April 06, 2008
Yes to love (and life!)
LOVE IN THE TIME OF WELLNESS. Tom and Karen Neff found love while learning to love their individual selves.(Photos courtesy Karen Neff)
That’s what Karen Neff (neé Villarica) thought of marriage after separating from her husband Antonio Reina in 1999. She and Antonio ran a successful costume-jewelry business out of Cebu, the biggest exporter of its kind in the country. Back then, her normal life consisted of meeting with suppliers, running after letters of credit and bankers, and dealing with the deadlines of their buyers. “During the 17 years of marriage, my life was work, husband and children—in that order,” Karen begins her narration.
It got to a point that she no longer felt satisfied with what she was doing, either in work or in her marriage. And despite her three wonderful kids with Antonio — Mozart, now 24; Andrea, 22; and Mara, 20 — Karen felt it was time for her to leave that life. She could no longer deal with the stress of the work, adding that she just felt sapped after “giving” her time and attention to everybody...except herself. “There was something missing in my life that I could not put my finger on. My heart was no longer in the marriage. I did not find any fulfillment in staying together. The marriage was no longer relevant—and I opted to live separately.”
It may sound trite, but Karen did a bit of soul-searching, and went to Harbin Hot Springs, a popular wellness center in Lake County in Northern California. She enrolled in all of the spa’s classes in a bid to free herself from the issues that had been plaguing her. “It was a difficult period,” she says of the time after her separation from her husband. “Emotions were fragile, and doubts whether I did the right thing would come up ever so often.”
The product of those intensive classes, and more wellness training around Asia, was the establishment of Mandala Spa in Boracay. It was there where I first met Karen in November 2001, just when she first opened the spa, the very first of its kind in the country. “I have lived a privileged life...it was time to give back and make a difference, so I built a spa.”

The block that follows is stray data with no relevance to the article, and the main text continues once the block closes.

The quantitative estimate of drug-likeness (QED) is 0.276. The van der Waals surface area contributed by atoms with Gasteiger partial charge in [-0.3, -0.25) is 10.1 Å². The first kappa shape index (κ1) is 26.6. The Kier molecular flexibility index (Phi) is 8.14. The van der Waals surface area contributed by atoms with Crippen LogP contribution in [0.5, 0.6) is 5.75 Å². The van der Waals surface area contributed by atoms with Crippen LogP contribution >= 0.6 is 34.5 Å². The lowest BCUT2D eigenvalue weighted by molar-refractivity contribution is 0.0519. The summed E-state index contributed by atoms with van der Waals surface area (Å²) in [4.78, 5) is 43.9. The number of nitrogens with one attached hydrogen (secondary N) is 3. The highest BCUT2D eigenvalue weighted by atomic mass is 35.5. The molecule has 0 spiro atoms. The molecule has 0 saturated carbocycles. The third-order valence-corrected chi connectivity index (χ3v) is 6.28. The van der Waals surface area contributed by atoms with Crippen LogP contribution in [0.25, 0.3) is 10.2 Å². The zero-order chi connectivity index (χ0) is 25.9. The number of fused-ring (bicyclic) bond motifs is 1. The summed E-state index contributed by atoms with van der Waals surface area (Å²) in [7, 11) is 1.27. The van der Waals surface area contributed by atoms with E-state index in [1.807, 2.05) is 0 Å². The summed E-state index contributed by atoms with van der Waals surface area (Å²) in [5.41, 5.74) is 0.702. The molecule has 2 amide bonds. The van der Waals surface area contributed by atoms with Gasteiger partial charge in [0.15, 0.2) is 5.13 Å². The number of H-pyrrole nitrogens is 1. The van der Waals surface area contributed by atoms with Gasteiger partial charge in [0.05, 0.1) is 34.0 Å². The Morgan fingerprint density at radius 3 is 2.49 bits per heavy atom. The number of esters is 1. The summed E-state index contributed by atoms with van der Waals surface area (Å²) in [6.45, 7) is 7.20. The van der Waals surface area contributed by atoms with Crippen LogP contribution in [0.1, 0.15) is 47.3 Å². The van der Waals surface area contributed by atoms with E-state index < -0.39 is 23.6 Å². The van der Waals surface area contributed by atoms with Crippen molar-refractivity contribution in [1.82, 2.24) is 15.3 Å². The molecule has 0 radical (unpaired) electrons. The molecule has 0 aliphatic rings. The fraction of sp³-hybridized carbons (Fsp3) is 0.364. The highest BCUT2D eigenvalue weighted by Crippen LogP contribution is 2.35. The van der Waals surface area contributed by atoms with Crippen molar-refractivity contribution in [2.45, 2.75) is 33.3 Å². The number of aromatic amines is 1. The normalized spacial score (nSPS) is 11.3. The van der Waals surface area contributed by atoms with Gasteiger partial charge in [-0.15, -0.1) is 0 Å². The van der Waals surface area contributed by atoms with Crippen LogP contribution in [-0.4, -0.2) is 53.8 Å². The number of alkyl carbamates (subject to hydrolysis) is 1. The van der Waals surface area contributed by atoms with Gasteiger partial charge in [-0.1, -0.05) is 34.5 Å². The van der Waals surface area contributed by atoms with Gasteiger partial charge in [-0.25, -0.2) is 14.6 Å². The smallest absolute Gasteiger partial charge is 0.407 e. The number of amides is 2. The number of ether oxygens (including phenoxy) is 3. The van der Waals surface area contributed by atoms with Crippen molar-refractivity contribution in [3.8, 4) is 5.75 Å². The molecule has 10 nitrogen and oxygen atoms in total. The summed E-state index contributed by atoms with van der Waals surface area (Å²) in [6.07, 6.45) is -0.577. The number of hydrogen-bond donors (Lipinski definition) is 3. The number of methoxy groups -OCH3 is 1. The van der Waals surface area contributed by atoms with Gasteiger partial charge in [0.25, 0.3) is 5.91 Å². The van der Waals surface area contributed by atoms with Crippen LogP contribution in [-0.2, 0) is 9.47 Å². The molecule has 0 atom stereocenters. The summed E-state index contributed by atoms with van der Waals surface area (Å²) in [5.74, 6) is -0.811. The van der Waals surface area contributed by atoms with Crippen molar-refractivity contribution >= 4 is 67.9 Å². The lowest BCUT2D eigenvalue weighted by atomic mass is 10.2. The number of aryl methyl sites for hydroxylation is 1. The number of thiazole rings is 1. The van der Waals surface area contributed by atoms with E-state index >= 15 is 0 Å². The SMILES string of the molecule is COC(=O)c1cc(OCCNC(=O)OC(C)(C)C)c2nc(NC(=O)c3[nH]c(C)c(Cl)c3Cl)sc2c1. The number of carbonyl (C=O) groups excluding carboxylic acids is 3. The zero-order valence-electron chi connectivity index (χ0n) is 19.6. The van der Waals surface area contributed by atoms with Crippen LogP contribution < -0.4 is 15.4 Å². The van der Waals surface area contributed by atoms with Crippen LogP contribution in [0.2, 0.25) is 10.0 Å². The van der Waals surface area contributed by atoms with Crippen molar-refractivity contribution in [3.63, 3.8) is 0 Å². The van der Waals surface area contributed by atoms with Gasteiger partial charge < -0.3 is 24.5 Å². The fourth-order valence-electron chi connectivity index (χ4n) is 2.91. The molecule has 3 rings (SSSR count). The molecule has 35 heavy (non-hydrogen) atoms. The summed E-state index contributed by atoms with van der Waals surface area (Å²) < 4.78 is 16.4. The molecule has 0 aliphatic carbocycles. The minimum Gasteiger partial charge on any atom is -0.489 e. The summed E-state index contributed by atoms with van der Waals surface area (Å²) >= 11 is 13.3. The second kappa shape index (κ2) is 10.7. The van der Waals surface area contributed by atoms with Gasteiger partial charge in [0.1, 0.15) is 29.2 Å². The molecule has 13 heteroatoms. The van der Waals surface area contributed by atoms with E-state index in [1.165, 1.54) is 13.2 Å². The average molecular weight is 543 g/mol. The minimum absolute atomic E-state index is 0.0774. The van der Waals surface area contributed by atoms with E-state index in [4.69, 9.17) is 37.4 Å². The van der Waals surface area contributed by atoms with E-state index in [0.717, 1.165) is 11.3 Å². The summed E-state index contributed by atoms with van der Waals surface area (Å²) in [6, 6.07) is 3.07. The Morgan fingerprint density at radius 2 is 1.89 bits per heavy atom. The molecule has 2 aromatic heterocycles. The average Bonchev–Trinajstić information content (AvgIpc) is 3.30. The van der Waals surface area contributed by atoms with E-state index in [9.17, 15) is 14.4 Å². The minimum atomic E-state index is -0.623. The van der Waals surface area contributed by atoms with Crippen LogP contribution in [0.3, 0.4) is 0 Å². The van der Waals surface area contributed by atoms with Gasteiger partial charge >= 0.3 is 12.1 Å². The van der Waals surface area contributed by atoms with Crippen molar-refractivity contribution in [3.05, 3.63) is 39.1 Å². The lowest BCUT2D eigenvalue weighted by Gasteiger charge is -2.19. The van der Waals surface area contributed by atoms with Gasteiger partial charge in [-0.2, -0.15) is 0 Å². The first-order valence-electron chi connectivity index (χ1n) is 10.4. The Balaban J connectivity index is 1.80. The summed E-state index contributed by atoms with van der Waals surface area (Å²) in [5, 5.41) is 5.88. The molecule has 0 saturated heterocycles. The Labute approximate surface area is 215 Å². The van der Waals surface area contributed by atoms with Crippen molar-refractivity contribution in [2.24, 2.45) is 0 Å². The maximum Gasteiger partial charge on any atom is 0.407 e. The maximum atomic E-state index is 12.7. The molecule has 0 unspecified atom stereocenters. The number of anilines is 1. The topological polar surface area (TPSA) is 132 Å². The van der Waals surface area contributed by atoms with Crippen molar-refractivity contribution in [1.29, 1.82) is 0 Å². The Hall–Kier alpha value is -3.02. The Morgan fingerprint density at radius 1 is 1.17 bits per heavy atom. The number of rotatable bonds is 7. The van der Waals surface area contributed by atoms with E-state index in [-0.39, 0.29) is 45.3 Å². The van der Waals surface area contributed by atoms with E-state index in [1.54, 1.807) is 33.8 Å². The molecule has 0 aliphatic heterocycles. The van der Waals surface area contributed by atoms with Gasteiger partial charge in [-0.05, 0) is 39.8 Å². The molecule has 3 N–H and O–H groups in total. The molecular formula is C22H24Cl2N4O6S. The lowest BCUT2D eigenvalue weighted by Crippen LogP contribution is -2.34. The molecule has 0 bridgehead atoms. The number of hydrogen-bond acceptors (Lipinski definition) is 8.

Despite the rather exciting opportunities of meeting new people as she ran her spa, Karen still kept very much to herself, which one might regard as not exactly the path to pursue if one wanted to find love again. After all, while she banged shut her doors on marriage, Karen wasn’t exactly locking those doors and throwing away the key to meeting a significant other. “I am not a social person and going out to bars and restos was not my thing. While I did want to have someone to share my life with, I guess it was not high on the priority list as I did nothing about it. I continued to stay home and contemplate about life.” She says many people would probably find her life rather “boring.”
So it was with great joy when sometime in 2006, while visiting the spa for my usual Shodhana Karma treatment, I found out that Karen had gotten married. She wasn’t in the country at the time, but I looked forward to getting together with her again so I could ask her to spill all the lurid (!) details of her romance with Tom Neff. She later tells me that Tom had been an insurance broker for years before getting on a wellness kick, which he has been in for about 15 years now.
She met Tom in the US in September 2004 — he was a student, while she was an assistant instructor in a Watsu class. (To the unitiated, Watsu is a treatment based on Zen shiatsu, so it’s basically a massage, only done in water. I recommend it as a way to relax or purge oneself of negative vibes.) Karen says Tom just asked her if he could join her for breakfast one day, and so they chatted a lot “and found we had things in common—been there, done that, etc.” He also was married for 22 years and has four children from that marriage—three girls and one boy with ages ranging from 16 to 24.